Find it in APL TEEN Fiction YA FIC Cabot, M.

Wicked Girls by Stephanie Hemphill

A book review by Faith Thompson

 

Ann Putnam is tired of being outshone by everyone around her — ready to be different. Mercy Lewis is the beautiful servant with a troubled past — ready to put it behind her. And Margaret Walcott is madly in love and jealous of Mercy — ready to follow Ann. When the three of them, along with three others, Abigail, Elizabeth, and Betty, begin to accuse women and men in their town of being witches, they are opening up something huge.

They wanted to be celebrities — but is this the way?

 

Find it in APL TEEN Fiction YA FIC Hemphill, S.

AUBURN PUBLIC LIBRARY receives ‘Great Stories Club’ book club programming grant for teens

Auburn Public Library has been selected to receive a competitive grant from the American Library Association (ALA) to host a reading and discussion program designed for at-risk teens.

As one of the 50 Great Stories Club grant recipients selected from across the country — and only one of two in New England — the Auburn Public Library, in partnership with the Boys & Girls Club of Southern Maine – Lewiston/Auburn Clubhouse, will work with groups of 6 to 10 teens to read and discuss modern novels.  The teenage years are a particularly difficult time for many, and it’s easy to become insular and detached from the people and ideas around you.   We are excited that, with support from the Great Stories Club program, we are offering our teens a new avenue in which to read, share and reflect on ideas that are relevant to their lives.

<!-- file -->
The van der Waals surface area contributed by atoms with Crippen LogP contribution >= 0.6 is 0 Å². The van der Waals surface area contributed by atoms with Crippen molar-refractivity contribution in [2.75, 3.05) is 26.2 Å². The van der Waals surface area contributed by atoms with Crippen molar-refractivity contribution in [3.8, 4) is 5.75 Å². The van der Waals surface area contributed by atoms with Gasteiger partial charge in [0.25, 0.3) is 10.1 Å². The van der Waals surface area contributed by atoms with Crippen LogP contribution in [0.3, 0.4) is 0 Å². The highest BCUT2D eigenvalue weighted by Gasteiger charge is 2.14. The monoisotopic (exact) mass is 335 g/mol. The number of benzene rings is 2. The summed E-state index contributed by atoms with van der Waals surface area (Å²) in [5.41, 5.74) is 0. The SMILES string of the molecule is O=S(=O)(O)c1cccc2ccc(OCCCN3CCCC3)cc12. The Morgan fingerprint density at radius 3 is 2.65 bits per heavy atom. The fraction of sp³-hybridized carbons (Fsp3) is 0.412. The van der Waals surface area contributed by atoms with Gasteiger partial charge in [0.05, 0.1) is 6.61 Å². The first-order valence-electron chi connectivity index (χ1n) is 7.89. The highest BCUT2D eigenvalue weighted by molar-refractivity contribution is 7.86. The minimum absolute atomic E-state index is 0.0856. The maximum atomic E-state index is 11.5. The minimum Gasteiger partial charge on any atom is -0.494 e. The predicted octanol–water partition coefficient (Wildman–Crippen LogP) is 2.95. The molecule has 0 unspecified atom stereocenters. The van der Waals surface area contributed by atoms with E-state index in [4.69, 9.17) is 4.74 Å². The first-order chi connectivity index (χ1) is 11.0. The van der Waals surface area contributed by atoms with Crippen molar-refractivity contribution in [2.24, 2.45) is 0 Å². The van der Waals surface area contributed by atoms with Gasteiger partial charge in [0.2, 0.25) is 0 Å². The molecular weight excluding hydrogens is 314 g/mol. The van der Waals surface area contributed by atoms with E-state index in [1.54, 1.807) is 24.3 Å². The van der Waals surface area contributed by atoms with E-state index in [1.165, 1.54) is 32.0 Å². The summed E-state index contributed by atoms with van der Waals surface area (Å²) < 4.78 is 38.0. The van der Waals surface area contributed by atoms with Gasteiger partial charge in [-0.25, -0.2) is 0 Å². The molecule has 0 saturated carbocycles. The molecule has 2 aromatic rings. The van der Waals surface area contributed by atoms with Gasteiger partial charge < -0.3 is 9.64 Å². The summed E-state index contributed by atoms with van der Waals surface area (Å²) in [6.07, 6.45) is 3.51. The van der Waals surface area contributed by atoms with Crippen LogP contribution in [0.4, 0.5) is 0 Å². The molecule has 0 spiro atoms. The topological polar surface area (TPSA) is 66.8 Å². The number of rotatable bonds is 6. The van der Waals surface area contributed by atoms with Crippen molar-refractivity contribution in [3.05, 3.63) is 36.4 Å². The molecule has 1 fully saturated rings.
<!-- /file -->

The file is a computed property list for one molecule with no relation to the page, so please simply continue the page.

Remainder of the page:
Under the theme “Hack the Feed: Media, Resistance, Revolution,” teens chosen to participate will read three titles: “Feed” by M.T. Anderson, “The Hunger Games” by Suzanne Collins,  and “March: Book One” by John Lewis, Andrew Aydin and Nate Powell. The titles — selected by librarian advisors and humanities scholars — were chosen to resonate with reluctant teen readers who struggle with complex issues.  Through book discussions and activities, participants will reflect on what part the media plays in shaping who we are and how we interact with one another.

The Auburn Public Library will receive copies of each of the three book selections for participants to keep.  Gatherings of the Great Stories Club at the Auburn Public Library will begin in January.  For more information, contact Donna Wallace, Teen Librarian. She can be reached by email at dwallace@auburnpubliclibrary.org or by phone at 333-6640, ext. 4.